|Title||Is there adverse selection in the U.S. social security system?|
|Publication Type||Journal Article|
|Year of Publication||2020|
|Authors||Beauchamp, A, Wagner, M|
|Keywords||Adverse selection, Optimal policy, Social Security|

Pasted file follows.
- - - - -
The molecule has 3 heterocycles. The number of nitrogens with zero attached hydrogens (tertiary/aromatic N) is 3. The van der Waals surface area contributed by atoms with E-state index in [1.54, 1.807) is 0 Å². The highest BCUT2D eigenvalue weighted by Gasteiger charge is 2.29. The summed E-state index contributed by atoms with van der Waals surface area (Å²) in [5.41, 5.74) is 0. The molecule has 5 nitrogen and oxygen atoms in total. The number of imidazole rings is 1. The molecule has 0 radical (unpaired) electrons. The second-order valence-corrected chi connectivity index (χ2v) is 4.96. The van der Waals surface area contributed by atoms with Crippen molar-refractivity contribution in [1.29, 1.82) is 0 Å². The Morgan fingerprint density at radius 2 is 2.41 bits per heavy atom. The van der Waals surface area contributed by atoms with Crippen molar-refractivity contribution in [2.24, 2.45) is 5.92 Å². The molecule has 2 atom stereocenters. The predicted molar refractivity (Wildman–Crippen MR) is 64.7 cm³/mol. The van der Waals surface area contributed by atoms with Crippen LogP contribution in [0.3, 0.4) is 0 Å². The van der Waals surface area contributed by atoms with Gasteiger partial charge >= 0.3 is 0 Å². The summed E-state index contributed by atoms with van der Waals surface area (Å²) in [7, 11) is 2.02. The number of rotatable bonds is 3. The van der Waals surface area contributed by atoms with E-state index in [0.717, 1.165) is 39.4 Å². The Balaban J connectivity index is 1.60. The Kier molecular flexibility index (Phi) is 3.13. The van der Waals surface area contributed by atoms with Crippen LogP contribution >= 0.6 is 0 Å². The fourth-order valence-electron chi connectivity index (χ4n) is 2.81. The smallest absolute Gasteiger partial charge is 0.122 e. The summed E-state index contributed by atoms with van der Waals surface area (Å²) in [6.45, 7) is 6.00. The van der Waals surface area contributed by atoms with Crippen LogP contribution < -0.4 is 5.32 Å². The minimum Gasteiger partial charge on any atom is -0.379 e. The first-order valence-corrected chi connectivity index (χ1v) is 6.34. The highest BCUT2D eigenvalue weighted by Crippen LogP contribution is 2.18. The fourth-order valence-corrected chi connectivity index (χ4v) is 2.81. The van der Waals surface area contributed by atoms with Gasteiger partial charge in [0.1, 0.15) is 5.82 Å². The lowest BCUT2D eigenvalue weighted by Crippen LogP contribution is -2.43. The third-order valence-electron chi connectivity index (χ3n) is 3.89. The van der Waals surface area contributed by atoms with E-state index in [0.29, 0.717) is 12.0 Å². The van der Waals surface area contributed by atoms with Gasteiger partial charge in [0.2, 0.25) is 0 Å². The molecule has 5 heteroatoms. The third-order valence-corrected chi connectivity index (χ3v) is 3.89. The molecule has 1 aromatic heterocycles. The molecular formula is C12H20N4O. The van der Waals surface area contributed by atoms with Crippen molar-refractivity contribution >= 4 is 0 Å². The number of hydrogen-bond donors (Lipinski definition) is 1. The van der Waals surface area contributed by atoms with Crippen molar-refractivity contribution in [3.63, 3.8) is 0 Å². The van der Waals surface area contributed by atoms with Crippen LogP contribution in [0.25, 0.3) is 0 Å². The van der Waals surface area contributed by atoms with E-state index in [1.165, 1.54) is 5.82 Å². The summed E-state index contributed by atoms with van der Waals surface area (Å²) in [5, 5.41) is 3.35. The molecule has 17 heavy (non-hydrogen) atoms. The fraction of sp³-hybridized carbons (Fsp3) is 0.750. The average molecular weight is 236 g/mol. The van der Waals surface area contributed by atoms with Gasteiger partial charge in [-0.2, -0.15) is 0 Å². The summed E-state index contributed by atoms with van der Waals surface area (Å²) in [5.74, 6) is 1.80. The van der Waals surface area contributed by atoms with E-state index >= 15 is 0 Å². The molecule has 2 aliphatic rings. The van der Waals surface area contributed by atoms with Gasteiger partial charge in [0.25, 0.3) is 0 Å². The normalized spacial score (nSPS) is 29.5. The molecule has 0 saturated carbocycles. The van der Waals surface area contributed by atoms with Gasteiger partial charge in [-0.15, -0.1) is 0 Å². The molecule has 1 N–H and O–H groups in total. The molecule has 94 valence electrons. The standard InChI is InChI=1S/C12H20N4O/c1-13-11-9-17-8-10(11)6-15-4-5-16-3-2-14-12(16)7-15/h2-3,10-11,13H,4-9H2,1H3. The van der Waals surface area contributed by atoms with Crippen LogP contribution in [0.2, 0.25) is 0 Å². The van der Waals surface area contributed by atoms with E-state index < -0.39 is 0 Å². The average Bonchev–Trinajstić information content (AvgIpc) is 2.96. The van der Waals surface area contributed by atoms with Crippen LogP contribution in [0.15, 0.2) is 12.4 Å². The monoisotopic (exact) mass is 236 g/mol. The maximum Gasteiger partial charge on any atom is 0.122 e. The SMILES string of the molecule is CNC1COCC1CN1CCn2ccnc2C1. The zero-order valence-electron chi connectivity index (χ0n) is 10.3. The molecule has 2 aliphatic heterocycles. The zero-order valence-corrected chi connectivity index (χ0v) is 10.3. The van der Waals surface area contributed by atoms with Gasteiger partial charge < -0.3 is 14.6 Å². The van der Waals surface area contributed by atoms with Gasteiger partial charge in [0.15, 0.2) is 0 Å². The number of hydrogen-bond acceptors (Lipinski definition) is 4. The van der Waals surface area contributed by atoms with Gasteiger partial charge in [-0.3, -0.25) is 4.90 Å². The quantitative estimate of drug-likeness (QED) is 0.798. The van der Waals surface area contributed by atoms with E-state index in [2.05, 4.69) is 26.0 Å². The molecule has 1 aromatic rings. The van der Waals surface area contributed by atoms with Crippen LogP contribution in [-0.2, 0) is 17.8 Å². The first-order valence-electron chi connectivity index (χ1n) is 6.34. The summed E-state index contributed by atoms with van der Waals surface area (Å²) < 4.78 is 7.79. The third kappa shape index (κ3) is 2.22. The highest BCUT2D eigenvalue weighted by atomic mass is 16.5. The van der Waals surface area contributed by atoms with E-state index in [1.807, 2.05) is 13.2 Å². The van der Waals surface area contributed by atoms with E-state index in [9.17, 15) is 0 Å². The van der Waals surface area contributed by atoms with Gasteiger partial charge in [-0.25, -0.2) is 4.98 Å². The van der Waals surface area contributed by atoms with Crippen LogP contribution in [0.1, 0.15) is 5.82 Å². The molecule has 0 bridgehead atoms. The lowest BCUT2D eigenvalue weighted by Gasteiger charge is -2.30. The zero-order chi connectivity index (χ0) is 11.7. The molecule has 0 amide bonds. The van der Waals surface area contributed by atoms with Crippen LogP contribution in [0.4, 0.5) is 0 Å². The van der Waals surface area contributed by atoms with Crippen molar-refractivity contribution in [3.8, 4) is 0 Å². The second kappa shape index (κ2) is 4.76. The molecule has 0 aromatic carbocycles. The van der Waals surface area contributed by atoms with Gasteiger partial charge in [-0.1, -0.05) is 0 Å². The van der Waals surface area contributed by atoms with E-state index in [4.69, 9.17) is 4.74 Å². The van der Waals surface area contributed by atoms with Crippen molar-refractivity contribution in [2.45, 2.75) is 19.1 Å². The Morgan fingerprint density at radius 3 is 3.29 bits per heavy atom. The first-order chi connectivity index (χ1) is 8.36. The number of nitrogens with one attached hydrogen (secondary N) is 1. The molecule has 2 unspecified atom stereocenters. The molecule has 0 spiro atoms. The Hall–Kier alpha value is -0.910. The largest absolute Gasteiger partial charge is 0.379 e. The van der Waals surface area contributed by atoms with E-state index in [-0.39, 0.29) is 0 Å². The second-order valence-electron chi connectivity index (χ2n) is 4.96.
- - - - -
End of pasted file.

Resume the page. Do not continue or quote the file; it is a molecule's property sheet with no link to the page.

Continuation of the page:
Despite facing some of the same challenges as private insurance markets, little is known about the role of adverse selection in Old-Age Social Security. Using data from the Health and Retirement Study, we perform the unused observables version of the positive correlation test, and find robust evidence that people who expect to live shorter lives both choose smaller annuities - by claiming benefits early - and are less costly to insure, implying adverse selection in the system. Results are consistent when using either subjective expectations or observed longevity. Decomposing the sources of adverse selection we find that health, demographics, occupation and financial information together account for much of the positive correlation between mortality and claiming. IV estimates help to rule out moral hazard.